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Chasing Pretty: The Importance of Girl-Grooming for Women with MS

Chasing Pretty: The Importance of Girl-Grooming for Women with MS

No matter our age, having multiple sclerosis screws with a woman’s glamor. When I was still working, I showered, chose clothing from a closetful of casual or office attire, sometimes wore strappy 2-inch heels, and put on make-up almost every day. But with retirement and a 2009 MS relapse that zapped my leg strength, bladder function, balance and energy, my grooming habits drastically changed. I was lucky if I showered twice a week. I stayed in my lounging clothes upon rising and all the way up to bedtime. I rarely left the house. Since I didn’t have to be anywhere and my social life, such as it was, dried up, why bother? When I stopped looking for jobs I was 52 and had already experienced age discrimination in the workplace for several years, on top of MS ultimately slowing down my performance enough to be noticeable and pointed out by several temp employers. By the time my SSDI payments started, I felt old, disabled, ugly, fat and getting fatter, and a burden on society. Irrelevant is the word. Needless to say, the mirror became my enemy.

We are a product of conditioning and there’s no way around it

I won’t ask you to put pop culture aside to discuss the benefits of staying girl-groomed. That would be impossible. We are a product of conditioning and there’s no way around it. At age 12 we are imprinted via auto-suggestion by the glamor industry that adding make-up to the already natural beauty of youth is the absolute right thing to do. We drink the Kool-Aid because our favorite grown-up-but-still-girlish cover girl models show us how great they look in smoky eye shadow and a crimson slash of lip color. We want to look grown-up, too, and we think that’ll do it. Now I’m a grandmother-aged grown-up and realizing that some judiciously applied make-up will now, ironically, make me look a little younger, or if not that, a little less pasty and translucent, ghostly, like I’m ten years past my expiration date and don’t know enough to go to my grave and stop scaring small children.

This is no way to be

I had to do something. First, I accept my vanity. It’s not a bad quality, as you will see. In fact, it’s high time we amend the seven deadly sins. Second, regular grooming is as important to my daily disease management as a medication regimen, diet, sleep, and activity. Daily showering and donning fresh clothing that has no stains or holes, brushing teeth and brushing hair improve my feeling of well-being after I’m done with these tasks. They are hard to accomplish, but I’m always glad I did it while I sit and rest afterwards. It usually opens my mind to becoming more active, and thus my vanity nudges me towards more healthful behaviors. That whittles down the deadly sins to six. I’ll work on de-stigmatizing sloth next. People with MS call it “resting.” That’ll be another article.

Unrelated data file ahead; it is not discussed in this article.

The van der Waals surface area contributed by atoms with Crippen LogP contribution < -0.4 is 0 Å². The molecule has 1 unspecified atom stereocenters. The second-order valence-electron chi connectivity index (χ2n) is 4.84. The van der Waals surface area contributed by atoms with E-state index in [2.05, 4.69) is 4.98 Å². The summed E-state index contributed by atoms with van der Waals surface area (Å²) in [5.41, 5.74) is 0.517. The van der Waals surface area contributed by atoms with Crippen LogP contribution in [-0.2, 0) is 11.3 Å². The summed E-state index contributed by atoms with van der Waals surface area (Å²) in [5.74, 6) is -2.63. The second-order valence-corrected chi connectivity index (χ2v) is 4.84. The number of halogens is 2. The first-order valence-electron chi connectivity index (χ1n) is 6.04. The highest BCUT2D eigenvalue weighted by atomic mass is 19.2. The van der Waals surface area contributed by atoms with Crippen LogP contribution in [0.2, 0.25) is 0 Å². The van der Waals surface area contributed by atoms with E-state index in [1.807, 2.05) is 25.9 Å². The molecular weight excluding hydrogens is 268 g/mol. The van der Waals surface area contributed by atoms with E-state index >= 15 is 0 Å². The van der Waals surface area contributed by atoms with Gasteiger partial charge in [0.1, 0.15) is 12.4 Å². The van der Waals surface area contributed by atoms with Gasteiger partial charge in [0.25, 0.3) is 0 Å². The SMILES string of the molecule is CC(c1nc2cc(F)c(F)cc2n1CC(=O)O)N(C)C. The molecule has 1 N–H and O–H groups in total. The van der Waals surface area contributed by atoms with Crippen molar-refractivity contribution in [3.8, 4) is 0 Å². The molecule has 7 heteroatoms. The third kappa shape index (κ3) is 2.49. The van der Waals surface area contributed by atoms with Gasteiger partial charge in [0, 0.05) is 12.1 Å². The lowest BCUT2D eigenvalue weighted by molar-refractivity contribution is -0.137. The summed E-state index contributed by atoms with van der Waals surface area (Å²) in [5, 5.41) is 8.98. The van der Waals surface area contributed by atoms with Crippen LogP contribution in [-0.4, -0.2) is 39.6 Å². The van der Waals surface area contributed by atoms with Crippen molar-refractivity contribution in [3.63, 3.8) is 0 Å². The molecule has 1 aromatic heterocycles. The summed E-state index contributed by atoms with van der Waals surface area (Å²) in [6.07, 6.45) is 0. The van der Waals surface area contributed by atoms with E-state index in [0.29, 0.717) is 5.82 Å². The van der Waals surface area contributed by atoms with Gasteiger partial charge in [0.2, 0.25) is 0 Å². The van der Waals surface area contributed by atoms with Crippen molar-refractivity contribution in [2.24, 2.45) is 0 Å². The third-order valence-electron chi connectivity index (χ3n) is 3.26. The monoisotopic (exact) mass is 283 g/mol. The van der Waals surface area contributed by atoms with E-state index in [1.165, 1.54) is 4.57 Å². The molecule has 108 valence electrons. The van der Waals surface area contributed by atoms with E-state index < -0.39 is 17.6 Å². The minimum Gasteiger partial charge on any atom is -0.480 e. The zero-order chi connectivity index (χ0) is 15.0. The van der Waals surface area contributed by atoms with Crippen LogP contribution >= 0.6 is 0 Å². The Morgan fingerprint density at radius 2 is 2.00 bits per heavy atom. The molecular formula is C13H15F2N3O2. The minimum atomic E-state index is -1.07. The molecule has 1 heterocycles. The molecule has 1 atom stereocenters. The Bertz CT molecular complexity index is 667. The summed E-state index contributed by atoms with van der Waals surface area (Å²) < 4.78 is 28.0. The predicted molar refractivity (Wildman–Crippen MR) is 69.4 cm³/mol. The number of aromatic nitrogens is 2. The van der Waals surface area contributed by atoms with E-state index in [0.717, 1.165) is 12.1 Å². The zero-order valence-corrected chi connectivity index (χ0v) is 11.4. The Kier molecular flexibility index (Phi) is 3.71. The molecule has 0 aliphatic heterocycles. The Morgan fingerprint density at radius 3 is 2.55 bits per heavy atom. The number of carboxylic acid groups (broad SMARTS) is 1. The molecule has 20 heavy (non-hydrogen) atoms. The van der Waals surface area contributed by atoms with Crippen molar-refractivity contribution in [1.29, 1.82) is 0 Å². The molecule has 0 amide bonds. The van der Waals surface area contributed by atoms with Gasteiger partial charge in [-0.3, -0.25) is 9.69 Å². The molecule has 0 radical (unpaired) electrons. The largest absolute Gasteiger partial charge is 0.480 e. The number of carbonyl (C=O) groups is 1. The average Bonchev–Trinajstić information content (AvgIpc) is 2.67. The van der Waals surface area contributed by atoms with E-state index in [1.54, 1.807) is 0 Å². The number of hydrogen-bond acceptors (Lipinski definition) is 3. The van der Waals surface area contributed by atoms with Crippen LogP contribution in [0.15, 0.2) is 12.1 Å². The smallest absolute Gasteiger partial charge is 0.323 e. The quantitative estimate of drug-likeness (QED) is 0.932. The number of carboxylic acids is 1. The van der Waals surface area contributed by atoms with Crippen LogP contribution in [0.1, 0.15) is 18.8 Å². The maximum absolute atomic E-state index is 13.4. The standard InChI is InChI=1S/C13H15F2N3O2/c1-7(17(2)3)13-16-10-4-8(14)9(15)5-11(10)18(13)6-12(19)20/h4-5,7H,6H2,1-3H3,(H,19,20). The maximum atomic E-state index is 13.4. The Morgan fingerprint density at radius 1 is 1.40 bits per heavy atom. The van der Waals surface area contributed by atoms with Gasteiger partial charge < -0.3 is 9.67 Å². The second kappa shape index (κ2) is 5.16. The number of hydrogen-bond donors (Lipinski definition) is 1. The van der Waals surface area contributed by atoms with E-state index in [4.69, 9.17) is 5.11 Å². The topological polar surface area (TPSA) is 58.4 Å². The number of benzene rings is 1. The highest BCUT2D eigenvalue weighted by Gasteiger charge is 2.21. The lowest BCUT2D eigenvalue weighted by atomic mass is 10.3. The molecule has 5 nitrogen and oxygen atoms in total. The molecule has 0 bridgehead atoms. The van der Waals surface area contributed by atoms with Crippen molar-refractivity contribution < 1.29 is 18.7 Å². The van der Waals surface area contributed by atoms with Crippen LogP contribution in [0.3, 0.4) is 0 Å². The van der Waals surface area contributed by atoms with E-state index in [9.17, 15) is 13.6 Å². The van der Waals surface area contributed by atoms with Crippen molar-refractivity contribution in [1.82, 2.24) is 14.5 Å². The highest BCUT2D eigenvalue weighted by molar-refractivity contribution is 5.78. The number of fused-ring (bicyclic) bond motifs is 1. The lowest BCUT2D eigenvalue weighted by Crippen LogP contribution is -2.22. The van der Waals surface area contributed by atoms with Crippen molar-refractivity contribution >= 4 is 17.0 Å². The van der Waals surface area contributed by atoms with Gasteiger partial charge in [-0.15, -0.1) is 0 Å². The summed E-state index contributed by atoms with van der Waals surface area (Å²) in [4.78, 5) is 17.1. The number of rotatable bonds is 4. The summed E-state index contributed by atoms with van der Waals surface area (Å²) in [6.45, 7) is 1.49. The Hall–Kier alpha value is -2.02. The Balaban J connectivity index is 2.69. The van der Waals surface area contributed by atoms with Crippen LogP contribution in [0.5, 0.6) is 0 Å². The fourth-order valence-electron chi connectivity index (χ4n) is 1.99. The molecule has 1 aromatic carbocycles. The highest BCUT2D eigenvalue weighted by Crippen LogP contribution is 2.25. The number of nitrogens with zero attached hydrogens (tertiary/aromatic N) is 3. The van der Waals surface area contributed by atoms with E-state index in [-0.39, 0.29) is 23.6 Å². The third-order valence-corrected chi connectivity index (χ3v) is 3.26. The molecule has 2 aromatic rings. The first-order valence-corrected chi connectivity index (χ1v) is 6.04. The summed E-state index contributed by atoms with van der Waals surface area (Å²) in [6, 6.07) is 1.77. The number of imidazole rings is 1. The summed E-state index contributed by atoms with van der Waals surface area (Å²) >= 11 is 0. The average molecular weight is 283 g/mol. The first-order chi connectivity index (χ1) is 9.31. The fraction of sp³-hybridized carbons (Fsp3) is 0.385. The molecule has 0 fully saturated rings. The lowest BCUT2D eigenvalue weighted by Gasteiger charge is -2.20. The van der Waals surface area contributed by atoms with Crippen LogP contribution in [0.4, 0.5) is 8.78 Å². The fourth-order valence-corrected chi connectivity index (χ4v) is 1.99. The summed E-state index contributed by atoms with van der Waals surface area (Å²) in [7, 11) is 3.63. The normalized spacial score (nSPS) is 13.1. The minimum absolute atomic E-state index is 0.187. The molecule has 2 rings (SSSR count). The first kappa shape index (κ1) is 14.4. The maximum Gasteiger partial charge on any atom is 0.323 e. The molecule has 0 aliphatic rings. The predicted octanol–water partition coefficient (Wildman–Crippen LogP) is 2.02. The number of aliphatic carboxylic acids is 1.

Now, sis, don’t faint . . . yesterday I put on make-up. Not just lip gloss, which I haven’t worn in years. No sirree, I took that lip gloss and swiped a streak along the apples of my cheeks, too. Like an old friend emerging from the mists of time, my bone structure revealed itself once more.  Emboldened, I then added a little eye makeup, fluffed my hair, pushed my eyeglasses way up on the bridge of my nose where they’re supposed to be, and the mirror brought it all home. I almost recognized myself. Not quite fitting the description of a handsome woman—a gal past her youth who has strong features—but close enough. And darn it, it was important.

I can still get dolled up

I can’t wear strappy high heels anymore or show my midriff—I actually did that while still in my forties—but I can wear animal print tops or leggings and a feminine swing hem tunic, with bling on my earrings, necklace, bracelet, rings and even on some dressy flat sandals. Or, gosh, peplum added to anything makes it flowy and fem, too. I have a bumblebee ring set in with citrine and sterling silver. It’s so cute I can’t help smiling at it no matter what my mood.

So there it is—glam and bling can go a long way in healing us. While our meds are soothing glam for our shredded nerves, dolling up is sensual healing. Gazing at our eyes in the mirror lets us look inward to the soul, where we can catch a glimpse of our beautiful, timeless selves anytime we want, for as many times as we need.

This article represents the opinions, thoughts, and experiences of the author; none of this content has been paid for by any advertiser. The MultipleSclerosis.net team does not recommend or endorse any products or treatments discussed herein. Learn more about how we maintain editorial integrity here.

Comments

  • avidfanec
    1 year ago

    I did a tremendous thing as far as bathing. I started to get so dizzy taking showers that I almost passed out. I attached on of those shower heads with a long tube that you can drop in the tub. I fill a bath then wash my hair sitting down. I do a quick rinse standing up. It works great. Don’t spray water everywhere either

  • dustydeemk
    2 years ago